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Bhagavad Gita & a game theory simulation; Upcoming Events++ #6

++ toddler screen-time; vignettes from The GenWise Club

Hi, this is the GenWise team– we bring out this newsletter to help parents and educators to complement the work of formal schools and associated systems. We can help our children thrive in these complex times only by exchanging ideas and insights and collaborating on this.

This week’s main post ‘Winning vs Being Nice’ talks about how you should treat others when they don’t treat you well- and shows that the Bhagavad Gita, as well as Game Theory make similar recommendations! Do play the simulation game as a family and let us know how it went in the comments.

You are invited to be an early member and beta-tester of the GenWise Club (ages 13-90), a community of interested students, parents, and educators. Check out section 2 for how to join the club.

Join this conversation on learning by commenting on our posts, or joining our club community for more regular and closer interactions.

Contents


Winning vs Being Nice


Vignettes from the GenWise Club


Upcoming Events (Free & Paid; both external and GenWise events)


Parenting Tips: Toddler screen-time

Winning vs Being Nice

Tit-for-tat is the real golden rule

This post is by GenWise mentor, Navin Kabra and appeared first on his personal substack newsletter here.

A lot of religious teachings boil down to “Always be good, and do good to everyone.” You are also often told, “If someone strikes you on the cheek, turn your other cheek towards them.” And, of course, the golden rule, “Treat others the way you want to be treated.”

So I find it interesting that the Bhagavad Gita advises that we should always do the right thing, even if sometimes the right thing involves killing bad guys. If someone mistreats you, the Gita encourages retaliation. If you choose not to retaliate despite provocation, it mocks you by saying “this cowardice does not befit you.” (Chapter 2, shloka 3. The Gita also points out that your action shouldn’t be for the wrong reasons, you shouldn’t initiate the misbehavior, and you should be forgiving. )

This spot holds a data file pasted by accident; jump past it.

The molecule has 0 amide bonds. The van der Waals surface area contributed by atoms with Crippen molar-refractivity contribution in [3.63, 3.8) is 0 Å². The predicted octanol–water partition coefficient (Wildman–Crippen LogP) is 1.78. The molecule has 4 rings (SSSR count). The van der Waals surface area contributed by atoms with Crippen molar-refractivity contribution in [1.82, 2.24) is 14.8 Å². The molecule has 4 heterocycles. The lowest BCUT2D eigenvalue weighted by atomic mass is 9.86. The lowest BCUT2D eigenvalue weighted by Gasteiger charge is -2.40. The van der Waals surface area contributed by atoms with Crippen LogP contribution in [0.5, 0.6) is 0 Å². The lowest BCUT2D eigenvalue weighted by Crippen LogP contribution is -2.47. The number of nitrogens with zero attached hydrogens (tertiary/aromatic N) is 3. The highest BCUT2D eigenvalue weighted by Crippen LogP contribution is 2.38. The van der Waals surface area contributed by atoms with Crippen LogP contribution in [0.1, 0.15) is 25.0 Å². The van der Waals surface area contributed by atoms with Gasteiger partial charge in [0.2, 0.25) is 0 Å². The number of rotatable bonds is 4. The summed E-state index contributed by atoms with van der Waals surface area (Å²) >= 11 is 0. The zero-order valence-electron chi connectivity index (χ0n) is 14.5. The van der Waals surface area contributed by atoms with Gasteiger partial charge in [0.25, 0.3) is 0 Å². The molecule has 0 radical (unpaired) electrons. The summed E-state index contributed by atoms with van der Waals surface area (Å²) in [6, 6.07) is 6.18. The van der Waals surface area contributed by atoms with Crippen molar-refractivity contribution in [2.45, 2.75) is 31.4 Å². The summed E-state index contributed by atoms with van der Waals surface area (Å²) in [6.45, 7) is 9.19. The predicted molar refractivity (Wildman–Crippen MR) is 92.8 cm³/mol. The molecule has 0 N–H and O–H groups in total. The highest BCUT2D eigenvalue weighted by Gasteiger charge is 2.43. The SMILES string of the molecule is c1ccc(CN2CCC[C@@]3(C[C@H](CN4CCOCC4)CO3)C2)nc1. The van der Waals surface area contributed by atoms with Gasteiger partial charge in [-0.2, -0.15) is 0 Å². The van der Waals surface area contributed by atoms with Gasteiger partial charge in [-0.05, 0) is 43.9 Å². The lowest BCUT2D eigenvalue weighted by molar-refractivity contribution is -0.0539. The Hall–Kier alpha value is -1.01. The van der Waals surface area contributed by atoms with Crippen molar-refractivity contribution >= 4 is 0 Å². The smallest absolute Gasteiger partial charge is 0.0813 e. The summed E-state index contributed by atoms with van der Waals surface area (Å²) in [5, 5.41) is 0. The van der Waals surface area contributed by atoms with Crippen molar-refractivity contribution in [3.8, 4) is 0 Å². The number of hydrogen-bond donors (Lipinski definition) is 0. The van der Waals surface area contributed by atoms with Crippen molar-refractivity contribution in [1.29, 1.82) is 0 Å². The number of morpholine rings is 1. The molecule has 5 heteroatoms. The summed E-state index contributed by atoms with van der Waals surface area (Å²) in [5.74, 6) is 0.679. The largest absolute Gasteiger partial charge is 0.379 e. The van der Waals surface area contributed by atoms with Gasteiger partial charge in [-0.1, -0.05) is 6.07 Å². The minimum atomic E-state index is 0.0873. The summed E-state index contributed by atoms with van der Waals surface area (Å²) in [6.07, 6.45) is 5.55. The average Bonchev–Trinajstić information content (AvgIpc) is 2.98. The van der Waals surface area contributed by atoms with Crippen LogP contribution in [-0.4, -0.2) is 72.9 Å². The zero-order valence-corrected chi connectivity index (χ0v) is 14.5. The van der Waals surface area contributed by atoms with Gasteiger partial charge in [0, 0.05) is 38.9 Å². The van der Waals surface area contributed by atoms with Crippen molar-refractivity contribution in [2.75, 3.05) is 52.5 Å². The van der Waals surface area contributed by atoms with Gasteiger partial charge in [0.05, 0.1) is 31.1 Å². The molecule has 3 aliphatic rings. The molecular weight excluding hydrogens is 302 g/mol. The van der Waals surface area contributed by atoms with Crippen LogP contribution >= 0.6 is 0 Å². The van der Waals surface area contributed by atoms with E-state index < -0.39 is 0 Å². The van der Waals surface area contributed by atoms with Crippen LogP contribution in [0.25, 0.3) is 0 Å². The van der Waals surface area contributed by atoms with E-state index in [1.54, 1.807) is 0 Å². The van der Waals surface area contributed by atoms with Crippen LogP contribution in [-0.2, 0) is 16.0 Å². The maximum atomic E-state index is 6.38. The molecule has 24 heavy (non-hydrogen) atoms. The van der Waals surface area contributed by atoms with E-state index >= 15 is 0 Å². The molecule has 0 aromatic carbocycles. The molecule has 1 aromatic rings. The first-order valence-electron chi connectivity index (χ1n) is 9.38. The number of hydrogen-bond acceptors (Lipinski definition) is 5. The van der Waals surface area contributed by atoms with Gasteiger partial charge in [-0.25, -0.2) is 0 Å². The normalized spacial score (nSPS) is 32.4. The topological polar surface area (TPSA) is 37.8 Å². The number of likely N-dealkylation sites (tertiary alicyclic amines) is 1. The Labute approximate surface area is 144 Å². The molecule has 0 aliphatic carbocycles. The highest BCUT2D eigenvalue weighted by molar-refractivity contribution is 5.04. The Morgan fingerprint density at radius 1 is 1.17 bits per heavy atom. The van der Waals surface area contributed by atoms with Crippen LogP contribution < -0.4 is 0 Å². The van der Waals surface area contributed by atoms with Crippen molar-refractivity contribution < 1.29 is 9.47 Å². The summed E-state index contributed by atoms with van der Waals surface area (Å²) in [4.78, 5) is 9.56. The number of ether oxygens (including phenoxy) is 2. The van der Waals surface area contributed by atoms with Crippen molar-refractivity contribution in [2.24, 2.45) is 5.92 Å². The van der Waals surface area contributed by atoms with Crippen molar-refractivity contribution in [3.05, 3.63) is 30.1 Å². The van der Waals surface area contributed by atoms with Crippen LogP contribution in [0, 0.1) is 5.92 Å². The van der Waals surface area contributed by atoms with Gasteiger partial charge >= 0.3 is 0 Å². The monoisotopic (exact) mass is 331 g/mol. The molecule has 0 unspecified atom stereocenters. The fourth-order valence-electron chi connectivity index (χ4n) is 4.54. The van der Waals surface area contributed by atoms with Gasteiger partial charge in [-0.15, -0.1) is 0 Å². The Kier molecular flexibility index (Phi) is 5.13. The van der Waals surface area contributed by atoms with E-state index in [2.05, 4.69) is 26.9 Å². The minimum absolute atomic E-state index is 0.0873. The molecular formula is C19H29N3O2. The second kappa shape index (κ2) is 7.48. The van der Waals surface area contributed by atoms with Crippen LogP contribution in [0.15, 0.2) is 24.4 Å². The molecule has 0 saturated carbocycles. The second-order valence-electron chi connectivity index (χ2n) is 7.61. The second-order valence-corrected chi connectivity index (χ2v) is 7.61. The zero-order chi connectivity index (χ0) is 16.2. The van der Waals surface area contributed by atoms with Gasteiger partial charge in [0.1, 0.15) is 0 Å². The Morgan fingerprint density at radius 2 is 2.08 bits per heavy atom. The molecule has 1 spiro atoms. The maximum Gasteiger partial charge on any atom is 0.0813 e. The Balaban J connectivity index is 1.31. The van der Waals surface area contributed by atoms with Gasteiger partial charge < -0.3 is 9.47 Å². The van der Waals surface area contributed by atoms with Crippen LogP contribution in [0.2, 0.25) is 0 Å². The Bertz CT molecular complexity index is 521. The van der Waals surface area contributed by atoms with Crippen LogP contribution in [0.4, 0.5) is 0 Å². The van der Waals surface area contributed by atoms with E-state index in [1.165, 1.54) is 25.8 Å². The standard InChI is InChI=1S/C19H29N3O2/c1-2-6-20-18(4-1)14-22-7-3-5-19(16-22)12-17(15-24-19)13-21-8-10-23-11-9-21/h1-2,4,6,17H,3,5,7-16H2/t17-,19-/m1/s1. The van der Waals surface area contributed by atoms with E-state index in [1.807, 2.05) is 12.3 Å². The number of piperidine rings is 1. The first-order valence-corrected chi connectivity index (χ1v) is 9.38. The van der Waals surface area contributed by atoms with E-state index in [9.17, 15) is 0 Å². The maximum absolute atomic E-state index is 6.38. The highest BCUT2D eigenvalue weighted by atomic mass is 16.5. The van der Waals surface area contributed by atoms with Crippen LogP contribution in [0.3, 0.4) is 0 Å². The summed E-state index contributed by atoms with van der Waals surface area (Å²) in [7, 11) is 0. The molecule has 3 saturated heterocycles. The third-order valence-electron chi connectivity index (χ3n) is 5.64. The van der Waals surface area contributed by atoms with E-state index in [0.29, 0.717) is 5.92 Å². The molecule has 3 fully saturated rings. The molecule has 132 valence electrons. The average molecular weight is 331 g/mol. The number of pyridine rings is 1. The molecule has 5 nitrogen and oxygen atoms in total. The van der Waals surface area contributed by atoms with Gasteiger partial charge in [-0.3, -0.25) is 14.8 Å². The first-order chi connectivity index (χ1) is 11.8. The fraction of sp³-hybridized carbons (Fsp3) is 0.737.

What is most fascinating is that after decades of Game Theory analysis (last 50 years or so), researchers have reached pretty much the same conclusions about the winning strategy. 

Before continuing, I would highly recommend going through this simulation called The Evolution of Trust. It helps you understand retaliation, co-operation, and trust via Game Theory. It takes about half an hour, but it is totally worth it. Although it is analyzing a simple game, the lessons apply to a surprising number of real-life situations, including relationships, and the principles will stay with you for life.¹ 

It comes as a surprise to many that the winning strategy in that game is for you to be a Copy Kitten. You start with co-operation and be forgiving of your opponent’s misbehavior initially, but if the misbehavior continues, then you must retaliate. Players who are always good lose the game quickly because they get exploited by the bad guys. Note the similarities with the teachings of the Gita.